Human interest stories are like earthquakes. Readers love earthquakes, but they get bored with the small ones that flatten a single city. Editors need devastated provinces and tsunamis up to wind up their interest. So the lives of transgender people are the gift that keeps on giving for tabloids. Readers are always interested and the stories keep getting weirder and weirder.
Bruce/Caitlin Jenner is a 65-year-old man transitioning into a 45-year-old woman. Yawn. So 15 minutes ago. Where to from here?
To 52-year-old Paul Wolscht, a Canadian mechanic with a wife and seven children, who has transitioned into Stefonknee Wolscht, a six-year-old girl in frilly dresses who lives with adoptive parents and spends her time playing with their grandchildren.
Stefonknee (pronounced Stephanie) doesn’t look like a six-year-old girl, even in the frilly dress. She is heavy-set, about six-feet tall and has a deep voice. But she likes colouring in and playing with dolls with other children.
Transitioning was difficult after more than 20 years of marriage. Paul’s wife was puzzled, and while she was initially supportive of his interest in cross-dressing, she drew the line at changing gender and kicked him out the house. He lost his job and lived for months in a homeless shelter. Twice he tried to commit suicide.
Now, however, he is content and explains why in a video made by gay news site The Daily Xtra in collaboration with The Transgender Project.
“I can’t deny I was married. I can’t deny I have children. But I’ve moved forward now and I’ve gone back to being a child. I don’t want to be an adult right now.
“I have a mommy and a daddy – an adopted mommy and daddy – who are totally comfortable with me being a little girl. And their children and their grandchildren are totally supportive.”
What comes through in the interview is that she wants to escape the pressure of adult responsibilities:
“It’s liberated me from the hurt. Because if I’m six years old, I don’t have to think about adult stuff. I still drink coffee and drive a car and even my tractor, but I still drive the tractor as a little kid…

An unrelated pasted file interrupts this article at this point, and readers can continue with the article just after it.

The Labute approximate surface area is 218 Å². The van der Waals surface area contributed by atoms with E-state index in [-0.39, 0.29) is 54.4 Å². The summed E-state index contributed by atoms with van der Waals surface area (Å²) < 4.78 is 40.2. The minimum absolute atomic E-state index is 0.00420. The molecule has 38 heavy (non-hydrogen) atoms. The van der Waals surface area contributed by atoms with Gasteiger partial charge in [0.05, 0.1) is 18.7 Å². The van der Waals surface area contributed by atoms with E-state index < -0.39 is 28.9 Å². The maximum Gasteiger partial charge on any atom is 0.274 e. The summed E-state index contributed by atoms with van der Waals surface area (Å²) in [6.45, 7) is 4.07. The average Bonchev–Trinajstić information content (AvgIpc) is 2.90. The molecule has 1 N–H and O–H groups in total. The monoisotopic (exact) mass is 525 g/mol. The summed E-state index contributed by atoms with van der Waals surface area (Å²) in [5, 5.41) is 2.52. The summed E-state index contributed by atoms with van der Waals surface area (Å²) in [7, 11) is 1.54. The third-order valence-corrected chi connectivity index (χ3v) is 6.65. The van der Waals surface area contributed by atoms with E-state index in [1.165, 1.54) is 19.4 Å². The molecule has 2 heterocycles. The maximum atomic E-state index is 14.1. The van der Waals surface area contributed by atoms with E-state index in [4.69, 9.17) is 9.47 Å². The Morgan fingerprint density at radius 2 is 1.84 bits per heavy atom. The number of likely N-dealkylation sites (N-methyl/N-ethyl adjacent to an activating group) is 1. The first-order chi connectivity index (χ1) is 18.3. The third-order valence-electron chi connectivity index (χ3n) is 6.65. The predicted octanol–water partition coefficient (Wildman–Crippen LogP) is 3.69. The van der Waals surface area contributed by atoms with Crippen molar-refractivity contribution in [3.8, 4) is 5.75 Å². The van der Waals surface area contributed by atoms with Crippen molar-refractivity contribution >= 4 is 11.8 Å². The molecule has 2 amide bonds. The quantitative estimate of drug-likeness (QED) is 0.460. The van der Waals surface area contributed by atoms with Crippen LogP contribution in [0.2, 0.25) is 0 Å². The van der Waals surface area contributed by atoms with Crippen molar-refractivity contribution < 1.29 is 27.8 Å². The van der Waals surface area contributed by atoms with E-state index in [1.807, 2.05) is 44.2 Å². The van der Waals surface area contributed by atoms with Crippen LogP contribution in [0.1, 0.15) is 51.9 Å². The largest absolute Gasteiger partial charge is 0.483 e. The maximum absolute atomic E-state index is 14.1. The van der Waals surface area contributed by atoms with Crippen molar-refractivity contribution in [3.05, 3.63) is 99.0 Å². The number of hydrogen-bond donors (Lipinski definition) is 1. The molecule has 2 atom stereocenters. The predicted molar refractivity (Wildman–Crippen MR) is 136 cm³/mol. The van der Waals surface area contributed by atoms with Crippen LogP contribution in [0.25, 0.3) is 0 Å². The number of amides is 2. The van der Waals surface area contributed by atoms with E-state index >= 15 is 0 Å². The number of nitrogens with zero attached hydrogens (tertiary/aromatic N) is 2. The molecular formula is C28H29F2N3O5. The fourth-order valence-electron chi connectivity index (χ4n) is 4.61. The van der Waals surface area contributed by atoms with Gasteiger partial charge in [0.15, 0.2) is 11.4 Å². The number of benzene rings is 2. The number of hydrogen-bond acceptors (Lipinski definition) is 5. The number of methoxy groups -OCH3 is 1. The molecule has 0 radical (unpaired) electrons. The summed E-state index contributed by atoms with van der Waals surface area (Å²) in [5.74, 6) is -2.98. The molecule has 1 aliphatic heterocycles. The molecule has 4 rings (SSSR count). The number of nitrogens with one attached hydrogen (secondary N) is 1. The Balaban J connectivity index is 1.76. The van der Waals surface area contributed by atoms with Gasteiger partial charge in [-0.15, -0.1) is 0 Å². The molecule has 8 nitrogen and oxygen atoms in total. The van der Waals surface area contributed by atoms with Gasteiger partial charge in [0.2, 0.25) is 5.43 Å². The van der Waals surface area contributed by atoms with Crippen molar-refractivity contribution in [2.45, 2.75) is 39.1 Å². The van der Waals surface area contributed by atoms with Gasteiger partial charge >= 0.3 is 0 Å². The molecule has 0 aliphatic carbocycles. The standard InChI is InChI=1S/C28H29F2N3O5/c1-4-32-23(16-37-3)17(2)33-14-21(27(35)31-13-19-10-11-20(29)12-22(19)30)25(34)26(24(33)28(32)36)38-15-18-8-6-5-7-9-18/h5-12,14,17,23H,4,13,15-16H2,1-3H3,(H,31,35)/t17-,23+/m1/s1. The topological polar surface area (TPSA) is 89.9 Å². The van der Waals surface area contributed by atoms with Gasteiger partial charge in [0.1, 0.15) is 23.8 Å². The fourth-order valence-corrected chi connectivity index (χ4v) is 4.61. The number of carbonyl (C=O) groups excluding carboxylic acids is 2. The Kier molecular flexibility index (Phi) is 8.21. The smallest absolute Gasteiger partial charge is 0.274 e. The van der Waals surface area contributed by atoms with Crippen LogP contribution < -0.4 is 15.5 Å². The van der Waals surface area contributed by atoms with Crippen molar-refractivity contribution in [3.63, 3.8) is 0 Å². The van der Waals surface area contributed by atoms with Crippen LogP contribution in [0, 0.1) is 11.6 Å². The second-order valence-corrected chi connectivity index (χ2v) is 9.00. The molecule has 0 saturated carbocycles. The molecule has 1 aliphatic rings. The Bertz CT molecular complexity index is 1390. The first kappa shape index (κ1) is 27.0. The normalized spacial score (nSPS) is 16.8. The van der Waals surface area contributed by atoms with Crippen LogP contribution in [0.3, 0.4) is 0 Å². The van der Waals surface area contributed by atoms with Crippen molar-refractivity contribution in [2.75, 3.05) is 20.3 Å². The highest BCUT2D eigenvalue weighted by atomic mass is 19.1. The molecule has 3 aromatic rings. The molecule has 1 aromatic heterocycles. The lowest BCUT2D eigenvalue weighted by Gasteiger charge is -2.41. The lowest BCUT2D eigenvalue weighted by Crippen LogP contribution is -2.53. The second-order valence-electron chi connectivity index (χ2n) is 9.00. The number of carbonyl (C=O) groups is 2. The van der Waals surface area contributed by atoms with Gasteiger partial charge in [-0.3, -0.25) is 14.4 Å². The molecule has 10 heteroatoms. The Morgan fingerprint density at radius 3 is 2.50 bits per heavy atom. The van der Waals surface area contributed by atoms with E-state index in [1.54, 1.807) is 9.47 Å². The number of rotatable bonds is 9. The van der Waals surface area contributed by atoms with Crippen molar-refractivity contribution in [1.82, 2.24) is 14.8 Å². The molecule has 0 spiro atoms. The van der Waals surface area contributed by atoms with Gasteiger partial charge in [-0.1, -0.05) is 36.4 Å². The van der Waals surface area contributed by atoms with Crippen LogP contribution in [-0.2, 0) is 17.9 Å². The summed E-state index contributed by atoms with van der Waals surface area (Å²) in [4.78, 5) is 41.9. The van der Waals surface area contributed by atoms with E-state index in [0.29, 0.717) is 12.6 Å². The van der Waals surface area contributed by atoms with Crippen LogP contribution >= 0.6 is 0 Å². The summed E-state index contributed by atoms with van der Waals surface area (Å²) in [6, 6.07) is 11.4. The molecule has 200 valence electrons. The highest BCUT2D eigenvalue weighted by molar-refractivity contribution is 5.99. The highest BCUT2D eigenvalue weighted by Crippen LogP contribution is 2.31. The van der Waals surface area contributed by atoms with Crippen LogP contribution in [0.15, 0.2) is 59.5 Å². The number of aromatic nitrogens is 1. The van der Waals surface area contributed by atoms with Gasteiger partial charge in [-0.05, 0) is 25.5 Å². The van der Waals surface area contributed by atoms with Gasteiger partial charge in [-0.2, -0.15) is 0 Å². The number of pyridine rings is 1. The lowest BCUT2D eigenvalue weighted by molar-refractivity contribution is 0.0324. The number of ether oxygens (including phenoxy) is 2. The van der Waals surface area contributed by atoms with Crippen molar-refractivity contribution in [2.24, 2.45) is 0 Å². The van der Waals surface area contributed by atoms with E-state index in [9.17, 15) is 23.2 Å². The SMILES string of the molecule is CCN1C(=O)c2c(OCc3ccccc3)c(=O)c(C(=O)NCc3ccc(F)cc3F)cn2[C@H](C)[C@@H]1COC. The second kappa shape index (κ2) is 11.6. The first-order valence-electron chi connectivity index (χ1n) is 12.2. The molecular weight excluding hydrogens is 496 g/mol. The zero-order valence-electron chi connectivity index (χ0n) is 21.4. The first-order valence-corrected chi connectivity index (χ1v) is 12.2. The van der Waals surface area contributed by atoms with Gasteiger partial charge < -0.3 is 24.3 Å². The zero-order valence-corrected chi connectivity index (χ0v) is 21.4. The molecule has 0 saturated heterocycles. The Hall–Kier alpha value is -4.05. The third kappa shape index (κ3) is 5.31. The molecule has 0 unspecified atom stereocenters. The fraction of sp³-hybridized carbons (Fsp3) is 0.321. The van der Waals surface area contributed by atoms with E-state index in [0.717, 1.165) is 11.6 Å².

“In my mind, I’m a little girl. I was never allowed to be a little girl, so I’m filling that tank of little girl experiences…
“I have access to really pretty clothes and I don’t have to act my age. By not acting my age I don’t have to deal with the reality that was my past because it hurt…
“I have a whole bunch of friends who want to play … You just de-stress. Some people turn to drugs, to different kinds of fetishes or medication or therapy, but for us we just let it go and stop thinking about big-people stuff…”
He still has to fill up his car, so he has a job driving a snowplough (in his dress). But off-duty he can revert to the girly stuff and watching cartoons.
The Daily Xtra interviewer is very sympathetic and suggests that Stefonknee could be an inspiration for other transgender people who are afraid to come out. But even the most ardent supporters of transgender ideology must feel that Wolscht is an uncomfortable role model.
First, if we accept that Paul can become Stefonknee, are there any limits to defining an identity? If a 52-year-old man can seek to be accepted as a six-year-old girl one day, can he become a Labrador retriever the next? Or could a 14-year-old young man identify as a 74-year-old widow and demand a pension? Wolscht’s case shows that the sky is the limit for people’s bizarre fantasies. Since it is impossible for society to accommodate all of them, where will the transgender ideologues draw the line? Can they?
Second, should Wolscht’s autonomous choice be respected? From an ethical point of view, he selfishly pursued a fantasy and abandoned a wife and the seven children they brought into the world. From a psychological point of view, he ended up in jail, homeless and suicidal. No matter how it’s sliced and diced, autonomy made him and his loved ones miserable.
Third, Wolscht’s words support the suspicion that the desire to live as a transgender is a mental disorder, not a legitimate lifestyle choice. All of us suffer in one way or another. But running away from the “big-people stuff” of coping with reality diminishes us as human beings. Stephonknee needs therapy, not sympathy.
Michael Cook is editor of MercatorNet.